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Two weeks after the former Penn Trustee Steve Wynn was accused of multiple accounts of sexual misconduct, Cornell University has decided to revoke the Hospitality Icon Award that was given to the hotel mogul last year. This is the latest development in the ongoing fallout from  an investigation launched by the Wall Street Journal detailing a "decades-long" pattern of misconduct. 

This public statement was released on Feb. 9 by Cornell’s School of Hotel Administration.  

“While we acknowledge Mr. Wynn’s innovations in the hotel and casino industries, we have decided to rescind the award, as we can no longer consider Mr. Wynn to be an exemplary role model for the industry and, more importantly, for our students,” the statement read. 

"We have read with dismay the reports of his sexual misconduct, including the high incidence within his organization. Service employees are particularly vulnerable, and hospitality leaders have a keen responsibility to ensure that they provide a safe working environment for their employees, free from harassment of any kind."

Cornell's announcement comes a week after Penn made the historic decision to strip Wynn of an honorary degree granted to him in 2006. In addition, the University announced that they would remove the name “Wynn Commons” from the common area outside Houston Hall, and remove Wynn’s name from the scholarship fund that he established by donation.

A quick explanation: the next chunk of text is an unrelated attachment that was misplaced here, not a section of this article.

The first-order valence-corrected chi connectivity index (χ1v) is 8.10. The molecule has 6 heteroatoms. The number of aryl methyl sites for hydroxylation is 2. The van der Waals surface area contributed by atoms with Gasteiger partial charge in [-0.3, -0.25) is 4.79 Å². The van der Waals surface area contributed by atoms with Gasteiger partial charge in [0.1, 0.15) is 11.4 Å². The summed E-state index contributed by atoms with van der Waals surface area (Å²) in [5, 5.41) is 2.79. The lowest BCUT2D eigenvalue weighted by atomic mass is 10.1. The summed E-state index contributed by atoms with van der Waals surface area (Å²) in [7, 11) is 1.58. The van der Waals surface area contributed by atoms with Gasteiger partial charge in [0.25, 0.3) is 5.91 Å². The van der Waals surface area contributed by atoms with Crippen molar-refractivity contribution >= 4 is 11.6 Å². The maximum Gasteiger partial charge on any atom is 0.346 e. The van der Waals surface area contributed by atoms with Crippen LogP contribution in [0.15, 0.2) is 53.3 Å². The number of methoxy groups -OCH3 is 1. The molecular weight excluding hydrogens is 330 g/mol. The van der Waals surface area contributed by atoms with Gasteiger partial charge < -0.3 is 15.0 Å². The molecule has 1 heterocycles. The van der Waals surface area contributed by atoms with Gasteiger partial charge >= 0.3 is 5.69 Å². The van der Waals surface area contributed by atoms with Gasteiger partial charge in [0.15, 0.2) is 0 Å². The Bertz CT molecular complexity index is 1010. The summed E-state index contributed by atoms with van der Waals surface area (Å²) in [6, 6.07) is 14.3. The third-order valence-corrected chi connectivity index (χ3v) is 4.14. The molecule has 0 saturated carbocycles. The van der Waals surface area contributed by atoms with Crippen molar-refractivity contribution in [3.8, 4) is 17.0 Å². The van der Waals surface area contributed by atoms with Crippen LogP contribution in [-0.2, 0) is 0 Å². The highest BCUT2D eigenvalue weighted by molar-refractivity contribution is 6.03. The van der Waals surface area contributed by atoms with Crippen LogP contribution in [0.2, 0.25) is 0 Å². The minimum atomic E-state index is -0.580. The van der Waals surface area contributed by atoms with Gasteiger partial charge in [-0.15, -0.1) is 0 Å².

While some legal experts say that the Universities stripping Wynn of his honors may be violating provisions in their contracts with the 1963 Penn graduate, Vice President for University Communications Stephen MacCarthy has said otherwise. 

"The actions we took were consistent with our values and ethical principles, and consistent with our legal obligations," MacCarthy wrote to The Daily Pennsylvanian this week

In recent weeks, Wynn has also has stepped down as the CEO of Wynn Resorts, citing “an avalanche of negative publicity,” reported by NBC News.

Some students have applauded this gesture, but also criticized it, too. “The first thing I thought of was that it was a symbolic gesture and a much needed additional response would be to implement a serious grievance procedure so that students who experience sexual harassment have a process to go through,” fifth-year Graduate School of Education student Mark Lewis expressed.

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